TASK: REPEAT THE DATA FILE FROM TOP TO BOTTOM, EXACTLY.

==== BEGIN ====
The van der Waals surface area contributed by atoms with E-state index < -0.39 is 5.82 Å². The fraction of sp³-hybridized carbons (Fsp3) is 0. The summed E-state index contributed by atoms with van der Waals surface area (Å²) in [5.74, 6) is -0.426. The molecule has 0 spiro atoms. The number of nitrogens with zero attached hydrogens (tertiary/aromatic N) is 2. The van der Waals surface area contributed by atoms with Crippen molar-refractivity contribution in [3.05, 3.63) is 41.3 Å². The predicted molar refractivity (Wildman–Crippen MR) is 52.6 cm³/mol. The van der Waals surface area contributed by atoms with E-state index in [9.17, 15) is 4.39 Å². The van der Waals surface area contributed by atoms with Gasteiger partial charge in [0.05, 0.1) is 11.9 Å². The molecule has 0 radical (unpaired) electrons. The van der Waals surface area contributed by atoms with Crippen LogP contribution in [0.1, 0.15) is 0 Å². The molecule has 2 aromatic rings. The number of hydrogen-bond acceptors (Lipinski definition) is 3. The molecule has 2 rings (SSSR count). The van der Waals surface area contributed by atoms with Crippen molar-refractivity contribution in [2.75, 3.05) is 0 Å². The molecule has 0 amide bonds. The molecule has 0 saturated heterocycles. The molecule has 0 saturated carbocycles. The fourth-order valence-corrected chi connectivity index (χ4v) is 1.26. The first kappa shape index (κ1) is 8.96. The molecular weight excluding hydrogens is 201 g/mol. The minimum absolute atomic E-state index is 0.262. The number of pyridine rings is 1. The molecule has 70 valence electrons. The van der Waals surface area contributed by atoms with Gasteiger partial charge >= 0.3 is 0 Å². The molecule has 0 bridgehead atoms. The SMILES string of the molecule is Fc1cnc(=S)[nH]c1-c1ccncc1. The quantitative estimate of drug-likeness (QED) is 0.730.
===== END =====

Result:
The van der Waals surface area contributed by atoms with E-state index < -0.39 is 5.82 Å². The fraction of sp³-hybridized carbons (Fsp3) is 0. The summed E-state index contributed by atoms with van der Waals surface area (Å²) in [5.74, 6) is -0.426. The molecule has 0 spiro atoms. The number of nitrogens with zero attached hydrogens (tertiary/aromatic N) is 2. The van der Waals surface area contributed by atoms with Crippen molar-refractivity contribution in [3.05, 3.63) is 41.3 Å². The predicted molar refractivity (Wildman–Crippen MR) is 52.6 cm³/mol. The van der Waals surface area contributed by atoms with E-state index in [9.17, 15) is 4.39 Å². The van der Waals surface area contributed by atoms with Gasteiger partial charge in [0.05, 0.1) is 11.9 Å². The molecule has 0 radical (unpaired) electrons. The van der Waals surface area contributed by atoms with Crippen LogP contribution in [0.1, 0.15) is 0 Å². The molecule has 2 aromatic rings. The number of hydrogen-bond acceptors (Lipinski definition) is 3. The molecule has 2 rings (SSSR count). The van der Waals surface area contributed by atoms with Crippen molar-refractivity contribution in [2.75, 3.05) is 0 Å². The molecule has 0 amide bonds. The molecule has 0 saturated heterocycles. The molecule has 0 saturated carbocycles. The fourth-order valence-corrected chi connectivity index (χ4v) is 1.26. The first kappa shape index (κ1) is 8.96. The molecular weight excluding hydrogens is 201 g/mol. The minimum absolute atomic E-state index is 0.262. The number of pyridine rings is 1. The molecule has 70 valence electrons. The van der Waals surface area contributed by atoms with Gasteiger partial charge >= 0.3 is 0 Å². The molecule has 0 bridgehead atoms. The SMILES string of the molecule is Fc1cnc(=S)[nH]c1-c1ccncc1. The quantitative estimate of drug-likeness (QED) is 0.730.